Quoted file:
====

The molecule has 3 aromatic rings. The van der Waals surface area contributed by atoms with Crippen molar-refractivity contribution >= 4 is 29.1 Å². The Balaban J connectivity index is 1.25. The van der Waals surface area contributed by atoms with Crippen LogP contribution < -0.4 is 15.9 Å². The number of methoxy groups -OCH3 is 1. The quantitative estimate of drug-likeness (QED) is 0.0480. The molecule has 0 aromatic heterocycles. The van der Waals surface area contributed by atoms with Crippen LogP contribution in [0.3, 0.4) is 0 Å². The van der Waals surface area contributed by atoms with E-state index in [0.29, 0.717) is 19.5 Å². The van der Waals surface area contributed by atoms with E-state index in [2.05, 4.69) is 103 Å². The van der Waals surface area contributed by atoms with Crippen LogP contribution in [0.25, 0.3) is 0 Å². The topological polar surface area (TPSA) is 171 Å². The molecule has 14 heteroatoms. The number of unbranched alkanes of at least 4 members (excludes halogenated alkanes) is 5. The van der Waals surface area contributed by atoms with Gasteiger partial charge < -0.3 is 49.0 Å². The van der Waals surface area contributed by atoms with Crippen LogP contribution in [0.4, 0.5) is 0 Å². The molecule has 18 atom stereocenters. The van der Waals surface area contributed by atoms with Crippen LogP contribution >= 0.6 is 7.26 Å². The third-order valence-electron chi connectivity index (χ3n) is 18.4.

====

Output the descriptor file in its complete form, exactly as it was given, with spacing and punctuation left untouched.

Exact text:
The molecule has 3 aromatic rings. The van der Waals surface area contributed by atoms with Crippen molar-refractivity contribution >= 4 is 29.1 Å². The Balaban J connectivity index is 1.25. The van der Waals surface area contributed by atoms with Crippen LogP contribution < -0.4 is 15.9 Å². The number of methoxy groups -OCH3 is 1. The quantitative estimate of drug-likeness (QED) is 0.0480. The molecule has 0 aromatic heterocycles. The van der Waals surface area contributed by atoms with Crippen LogP contribution in [0.3, 0.4) is 0 Å². The van der Waals surface area contributed by atoms with E-state index in [0.29, 0.717) is 19.5 Å². The van der Waals surface area contributed by atoms with E-state index in [2.05, 4.69) is 103 Å². The van der Waals surface area contributed by atoms with Crippen LogP contribution in [0.25, 0.3) is 0 Å². The topological polar surface area (TPSA) is 171 Å². The molecule has 14 heteroatoms. The number of unbranched alkanes of at least 4 members (excludes halogenated alkanes) is 5. The van der Waals surface area contributed by atoms with Gasteiger partial charge < -0.3 is 49.0 Å². The van der Waals surface area contributed by atoms with Crippen LogP contribution in [0.4, 0.5) is 0 Å². The molecule has 18 atom stereocenters. The van der Waals surface area contributed by atoms with Crippen LogP contribution >= 0.6 is 7.26 Å². The third-order valence-electron chi connectivity index (χ3n) is 18.4.